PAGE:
Thousands rally outside the White House demanding President Barack Obama to reject the building of the Keystone XL pipeline that will carry crude oil from Alberta, Canada to the United States, on Sunday.
There are rising concerns that if the government approves the Keystone construction, it will cause a surge in greenhouse gases, vast environmental and community degradation.
Obama, confronted with his election-night promise to tackle climate change after Hurricane Sandy, must now make a decision on whether to approve the pipeline that he delayed and is meant to readdress after the 2012 elections.
The demonstration, led by Bill McKibben of 350.org, had about 3,000 people rally at the Freedom Plaza outside the White House, before they moved to protesting on the streets. They carried a 500-foot, black pipe with the writing, “Stop the XL Pipeline,” while chanting, “Hey, Obama! We don’t want no climate drama.”
The protesters claim that the pipeline will increase the environmental destruction to the once green forest of Alberta that boasted trees and animals, but now is left with pools of toxic waste spanning 31 square miles each and can be seen from space, according to an Environmental Defense (ED) report. It is considered to be one of "the most destructive projects on earth,” says the ED. To extract oil from the tar sands, twice the amount of fresh water that the entire city of Calgary utilizes in a year must be used and enough natural gas in a day to heat 3 million homes is consumed, according to the report. Additionally, producing a barrel of oil from the oil sands produces three times more greenhouse gas emissions than a barrel of conventional oil, according to National Resources Defense Council (NRDC).
Proponents of the Keystone argue that the protestors are exaggerating their claims. A 2010 assessment of a US Energy Department study found that the pipeline would "not appreciably increase" global life-cycle greenhouse gas emissions. These findings are reinforced by the final environmental impact statement from the State Department in August of 2011. Overall, it will simply be a drop in the bucket relative to global supply, the statement claims.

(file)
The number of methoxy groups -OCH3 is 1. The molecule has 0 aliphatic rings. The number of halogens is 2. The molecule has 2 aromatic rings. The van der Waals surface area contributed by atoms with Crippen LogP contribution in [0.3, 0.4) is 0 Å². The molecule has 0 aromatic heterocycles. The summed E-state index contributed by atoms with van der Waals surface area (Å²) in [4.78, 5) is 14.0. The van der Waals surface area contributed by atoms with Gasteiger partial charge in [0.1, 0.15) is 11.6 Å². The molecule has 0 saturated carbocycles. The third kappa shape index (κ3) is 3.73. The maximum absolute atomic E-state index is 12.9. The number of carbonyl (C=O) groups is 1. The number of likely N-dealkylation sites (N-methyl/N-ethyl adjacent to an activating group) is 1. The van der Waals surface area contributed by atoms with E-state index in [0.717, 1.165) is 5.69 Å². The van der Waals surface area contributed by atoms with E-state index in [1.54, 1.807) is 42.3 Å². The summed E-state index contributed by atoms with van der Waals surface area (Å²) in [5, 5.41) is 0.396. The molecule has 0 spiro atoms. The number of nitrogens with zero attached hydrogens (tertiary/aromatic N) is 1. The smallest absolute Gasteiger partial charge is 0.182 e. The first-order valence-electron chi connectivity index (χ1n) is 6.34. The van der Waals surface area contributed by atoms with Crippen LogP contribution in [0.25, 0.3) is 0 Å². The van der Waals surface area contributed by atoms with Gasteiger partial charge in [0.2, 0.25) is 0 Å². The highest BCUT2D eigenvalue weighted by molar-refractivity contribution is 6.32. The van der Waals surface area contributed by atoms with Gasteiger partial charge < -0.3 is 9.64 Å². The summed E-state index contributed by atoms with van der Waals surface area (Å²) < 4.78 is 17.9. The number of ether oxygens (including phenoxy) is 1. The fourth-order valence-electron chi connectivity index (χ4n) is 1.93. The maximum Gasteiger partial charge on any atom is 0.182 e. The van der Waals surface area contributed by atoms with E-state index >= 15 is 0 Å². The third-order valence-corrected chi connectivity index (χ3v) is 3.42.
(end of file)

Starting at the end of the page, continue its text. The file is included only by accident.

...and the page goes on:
"The larger debate [...] is whether we need to wean ourselves off of oil in the near term, period. And that is a debate worth having. But so long as we’re an oil addicted economy, the tar sands I think can play an important role in the world oil market," says Brad Carson, the director of the National Energy Policy Institute, in Living on Earth on June 2011.
The Keystone XL project will transport oil from Alberta to Nebraska and Texas. Its proponents are pushing Obama to move forward with the pipeline. A bipartisan group of eighteen senators, headed by Republican John Hoeven of North Dakota and Max Baucus of Montana, delivered a letter to Obama on November 16 that urges the president approve the project.
Mass protests have been further planned to push Obama to stop the Keystone pipeline construction. On Monday, protesters locked themselves to machinery in east Texas to prevent the equipment from moving along the proposed pipeline’s path, and several arrests were made. 350.org, the Sierra Club, NRDC and other environmentalist groups also have mass rallies planned, including a nationwide campaign to encourage the public to stop supporting fossil fuel companies and a major protest on Presidents Day in Washington, D.C.
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